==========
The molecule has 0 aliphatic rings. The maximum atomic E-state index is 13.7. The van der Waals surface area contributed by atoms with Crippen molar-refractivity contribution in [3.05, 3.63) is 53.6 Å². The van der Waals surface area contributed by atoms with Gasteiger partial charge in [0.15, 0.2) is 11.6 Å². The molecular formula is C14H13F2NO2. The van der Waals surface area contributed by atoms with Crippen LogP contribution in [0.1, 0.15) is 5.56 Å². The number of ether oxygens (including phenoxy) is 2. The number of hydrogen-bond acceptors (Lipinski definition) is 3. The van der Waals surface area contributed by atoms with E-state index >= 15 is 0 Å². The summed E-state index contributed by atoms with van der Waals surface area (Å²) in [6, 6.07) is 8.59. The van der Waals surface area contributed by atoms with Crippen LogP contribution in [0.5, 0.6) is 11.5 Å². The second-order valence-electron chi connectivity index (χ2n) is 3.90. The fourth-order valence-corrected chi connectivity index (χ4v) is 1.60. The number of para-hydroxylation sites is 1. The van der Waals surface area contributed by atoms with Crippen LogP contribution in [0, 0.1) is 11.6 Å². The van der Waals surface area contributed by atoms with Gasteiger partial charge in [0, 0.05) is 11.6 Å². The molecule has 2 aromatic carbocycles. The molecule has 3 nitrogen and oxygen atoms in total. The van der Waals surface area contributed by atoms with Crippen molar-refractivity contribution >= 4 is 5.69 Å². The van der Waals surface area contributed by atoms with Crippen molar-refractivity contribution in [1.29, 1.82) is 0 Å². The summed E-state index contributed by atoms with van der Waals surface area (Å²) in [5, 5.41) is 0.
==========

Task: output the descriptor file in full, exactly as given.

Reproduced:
The molecule has 0 aliphatic rings. The maximum atomic E-state index is 13.7. The van der Waals surface area contributed by atoms with Crippen molar-refractivity contribution in [3.05, 3.63) is 53.6 Å². The van der Waals surface area contributed by atoms with Gasteiger partial charge in [0.15, 0.2) is 11.6 Å². The molecular formula is C14H13F2NO2. The van der Waals surface area contributed by atoms with Crippen LogP contribution in [0.1, 0.15) is 5.56 Å². The number of ether oxygens (including phenoxy) is 2. The number of hydrogen-bond acceptors (Lipinski definition) is 3. The van der Waals surface area contributed by atoms with E-state index >= 15 is 0 Å². The summed E-state index contributed by atoms with van der Waals surface area (Å²) in [6, 6.07) is 8.59. The van der Waals surface area contributed by atoms with Crippen LogP contribution in [0.5, 0.6) is 11.5 Å². The second-order valence-electron chi connectivity index (χ2n) is 3.90. The fourth-order valence-corrected chi connectivity index (χ4v) is 1.60. The number of para-hydroxylation sites is 1. The van der Waals surface area contributed by atoms with Crippen LogP contribution in [0, 0.1) is 11.6 Å². The van der Waals surface area contributed by atoms with Gasteiger partial charge in [0, 0.05) is 11.6 Å². The molecule has 2 aromatic carbocycles. The molecule has 3 nitrogen and oxygen atoms in total. The van der Waals surface area contributed by atoms with Crippen molar-refractivity contribution >= 4 is 5.69 Å². The van der Waals surface area contributed by atoms with Crippen molar-refractivity contribution in [1.29, 1.82) is 0 Å². The summed E-state index contributed by atoms with van der Waals surface area (Å²) in [5, 5.41) is 0.